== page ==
The video of the veteran musician, helplessly lying on his hospital bed, has since gone viral on social media.
It has courted the ire of many Zimbabweans, including Grace’s daughter, Bona, who drew her mother’s attention to the clip.
In the video, Chinotimba is heard asking the liberation war musician whether they were playing good music for him in hospital, with Chingaira battling to reply.
The video came as the Chingaira family has been fending off social media claims that the revolutionary music icon had passed on.
“My daughter was unhappy,” Grace said.
“She said she saw Cde Chinx on you tube….I did not like it. We all get sick and we will all eventually die.”
She added: “Other times we don’t even know that we are sick but only realise after someone is dead. But even your enemies…don’t gloat over your enemy’s misfortune, tomorrow it will become your misfortune.”
“Cde Chinx is someone we love, someone we respect, so when we see other people vachifarisa kudaro hatifare (getting that excited. It saddens us).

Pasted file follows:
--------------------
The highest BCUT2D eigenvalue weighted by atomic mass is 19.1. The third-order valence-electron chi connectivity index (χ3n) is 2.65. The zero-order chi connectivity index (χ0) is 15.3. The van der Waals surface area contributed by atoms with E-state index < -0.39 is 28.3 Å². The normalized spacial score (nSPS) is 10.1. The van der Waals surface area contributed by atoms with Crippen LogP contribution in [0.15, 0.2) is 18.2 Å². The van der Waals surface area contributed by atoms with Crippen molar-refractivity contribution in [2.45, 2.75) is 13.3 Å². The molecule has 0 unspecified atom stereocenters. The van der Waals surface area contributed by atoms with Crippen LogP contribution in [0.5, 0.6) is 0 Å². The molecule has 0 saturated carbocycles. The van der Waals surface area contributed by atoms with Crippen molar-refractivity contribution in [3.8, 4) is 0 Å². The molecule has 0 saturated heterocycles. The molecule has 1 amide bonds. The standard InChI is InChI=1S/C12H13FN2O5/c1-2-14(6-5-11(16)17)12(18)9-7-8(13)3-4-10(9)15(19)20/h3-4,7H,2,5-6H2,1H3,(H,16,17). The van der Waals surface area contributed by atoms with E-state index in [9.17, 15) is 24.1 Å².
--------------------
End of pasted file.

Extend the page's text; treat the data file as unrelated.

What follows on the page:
“If Cde Chinx was given a choice he would not be in a wheelchair today. Even his lovely wives will not want him in a wheelchair.
“This is actually the time that we pray for each other and feel pity for each other, encouraging them that this happens to everyone and celebrate like this and smile Cde Chinx.
“You are the only one in many people that receives such gifts…” she said.
Owing to his massive contribution to the local music industry, Zimbabwe Music Awards (Zima) built a house for Chingaira.
“He has never benefited anything from music but just the fame,” Joseph Nyadzayo, Zima chairperson, said.
The Roger Confirm singer once built his house which was razed down during Operation Murambitsvina in 2005.
Grace said her heart bleeds for Chingaira’s misfortune as well as those who continue to have their houses demolished after fully constructing them.
“The authorities that have allowed that to happen should be brought to book… How was that land allocated in the first place,” she queried.